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North Carolina Quakers, Anti-Slavery, and the Underground Railroad: 1920-1949

1920-1949

Date

 

General African American Timeline

Local Quaker & African American Timeline

1920

 

Marcus Garvey holds a national convention of the Universal Improvement Association on August 1 in Harlem.

 

1920

 

Warren G. Harding, a Republican, is elected President of the United States on November 3.

 

1921

 

The Tulsa Race Riot takes place on May 31 to June 1 and results in the death of 39 to possibly 300 African Americans. Tulsa, Oklahoma's segregation ordinances were still in effect even though they were ruled unconstitutional by the Supreme Court in 1917. Within the black community, prosperous neighborhoods and businesses had developed. But there was an active Klu Klux Klan organization in Tulsa and many lynchings had occurred. During the riot, the Greenwood District, known as 'the Black Wall Street' was burned to the ground.  At the time, it was the wealthiest African-American community in the United States. There were 35 city blocks destroyed by fire, and an estimate of 10,000 left homeless.

This event was mostly omitted from local and state history until 1996, when the state legislature commissioned a report. It was completed in 2001.

After 300 Klansmen parade in High Point, a local newspaper boasts that High Point has the "largest Klan in the entire country."

   

http://en.wikipedia.org/wiki/Tulsa_race_riot

 
       

1922

 

At the national convention for the Republican Party in 1920, support for passage of an anti-lynching law was promised. Leonidas C. Dyer sponsored such a bill in 1921 that was passed by the U. S. House of Representatives in January 1922. The bill was, however, defeated by the Senate in December 1922 with a filibuster of Southern white Democratic Senators.

 
   

http://en.wikipedia.org/wiki/Lynching_in_the_United_States

 
       

1923

 

President Warren Harding dies on August 3. He is succeeded by Vice President Calvin Coolidge.

 

1923

 

The Rosewood massacre

 
   

http://en.wikipedia.org/wiki/Rosewood_massacre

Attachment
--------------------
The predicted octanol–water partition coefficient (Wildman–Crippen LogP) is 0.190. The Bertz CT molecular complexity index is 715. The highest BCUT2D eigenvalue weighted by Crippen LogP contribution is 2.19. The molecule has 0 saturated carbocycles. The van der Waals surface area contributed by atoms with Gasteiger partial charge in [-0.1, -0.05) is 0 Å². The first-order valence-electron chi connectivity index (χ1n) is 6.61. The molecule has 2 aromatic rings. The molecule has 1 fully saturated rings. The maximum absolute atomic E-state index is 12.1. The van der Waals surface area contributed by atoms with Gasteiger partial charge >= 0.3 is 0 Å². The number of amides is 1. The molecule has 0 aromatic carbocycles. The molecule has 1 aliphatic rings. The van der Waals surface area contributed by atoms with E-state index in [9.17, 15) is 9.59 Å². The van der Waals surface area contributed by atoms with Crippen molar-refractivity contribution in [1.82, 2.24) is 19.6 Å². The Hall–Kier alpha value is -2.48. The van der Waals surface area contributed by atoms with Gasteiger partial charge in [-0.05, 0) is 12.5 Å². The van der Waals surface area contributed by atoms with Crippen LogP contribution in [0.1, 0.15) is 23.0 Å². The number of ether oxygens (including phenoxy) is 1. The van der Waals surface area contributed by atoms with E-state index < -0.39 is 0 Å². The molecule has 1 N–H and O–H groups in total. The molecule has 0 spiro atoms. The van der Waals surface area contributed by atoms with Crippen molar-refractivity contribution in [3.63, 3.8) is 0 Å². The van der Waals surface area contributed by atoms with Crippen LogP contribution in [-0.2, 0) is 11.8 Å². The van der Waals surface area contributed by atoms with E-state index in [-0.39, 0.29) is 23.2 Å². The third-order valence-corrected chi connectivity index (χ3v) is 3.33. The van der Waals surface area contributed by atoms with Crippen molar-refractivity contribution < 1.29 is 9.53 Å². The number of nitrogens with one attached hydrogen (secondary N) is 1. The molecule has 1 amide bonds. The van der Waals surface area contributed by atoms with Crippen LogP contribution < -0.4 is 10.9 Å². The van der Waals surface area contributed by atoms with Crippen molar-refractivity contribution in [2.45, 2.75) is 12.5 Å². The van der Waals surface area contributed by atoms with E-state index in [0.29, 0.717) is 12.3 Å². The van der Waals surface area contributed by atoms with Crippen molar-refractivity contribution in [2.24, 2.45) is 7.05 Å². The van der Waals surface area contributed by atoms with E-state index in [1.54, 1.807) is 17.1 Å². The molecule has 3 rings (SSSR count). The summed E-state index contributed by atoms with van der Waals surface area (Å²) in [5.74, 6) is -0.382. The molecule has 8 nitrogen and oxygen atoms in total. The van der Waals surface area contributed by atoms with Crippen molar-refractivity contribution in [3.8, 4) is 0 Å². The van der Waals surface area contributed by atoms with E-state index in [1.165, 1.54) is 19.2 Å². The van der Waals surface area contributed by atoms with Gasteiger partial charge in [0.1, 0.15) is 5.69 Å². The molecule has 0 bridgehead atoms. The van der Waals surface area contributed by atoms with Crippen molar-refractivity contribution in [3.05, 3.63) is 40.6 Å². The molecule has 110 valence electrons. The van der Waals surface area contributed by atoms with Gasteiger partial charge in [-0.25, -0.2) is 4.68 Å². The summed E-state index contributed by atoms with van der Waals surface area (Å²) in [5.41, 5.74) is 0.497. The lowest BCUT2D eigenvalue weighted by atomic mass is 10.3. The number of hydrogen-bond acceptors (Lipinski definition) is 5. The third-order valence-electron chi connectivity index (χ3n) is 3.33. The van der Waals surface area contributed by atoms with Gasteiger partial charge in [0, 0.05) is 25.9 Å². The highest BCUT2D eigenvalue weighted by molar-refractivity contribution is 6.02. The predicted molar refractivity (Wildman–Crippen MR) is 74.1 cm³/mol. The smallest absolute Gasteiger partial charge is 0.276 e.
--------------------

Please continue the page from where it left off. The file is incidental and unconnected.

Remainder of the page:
1924

   

Carnegie Negro Library on the campus of Bennett College at East Washington St. opens and boasts that it has 150 books.

1925

 

Malcolm X (Malcolm Little) is born on May 19 in Omaha, Nebraska. He would later become an African-American Muslim leader and human rights activist.

J. R. Nocho, an early teacher and civic leader in Greensboro, has a newly developed middle-class African American neighborhood named for him.

   

http://en.wikipedia.org/wiki/Malcolm_X

 
       

1925

 

The Brotherhood of Sleeping Car Porters is organized on August 25. It is the first labor organization to receive a charter from the American Federation of Labor (AFL).  Civil rights leaders A. Philip Randolph becomes its first president and C. L. Dellums, the vice president. The union motto was "Fight or Be Slaves."

In the 1920s and 1930s, the Pullman Company was one of the largest employers of African Americans. Although Pullman had a reputation as a benevolent supporter of black churches, newspapers and some other organizations; the conditions were difficult for the porters. Much of their income had to be derived from tips given by white passengers; and they had to give back from this to pay for items stolen by these same passengers. They were also often referred to as "George", for George Pullman, founder of the company.

 
   

http://en.wikipedia.org/wiki/Brotherhood_of_Sleeping_Car_Porters

 
       

1925

 

African-American historian Daniel A. P. Murray, the Assistant Librarian of Congress, dies on March 31 in Washington, DC.

 
   

http://en.wikipedia.org/wiki/Daniel_A._P._Murray

 
       

1927

   

Greensboro Negro Hospital opens on East Washington Street. It is the first major health facility for African-Americans in Greensboro and later would become L. Richardson Hospital.

1930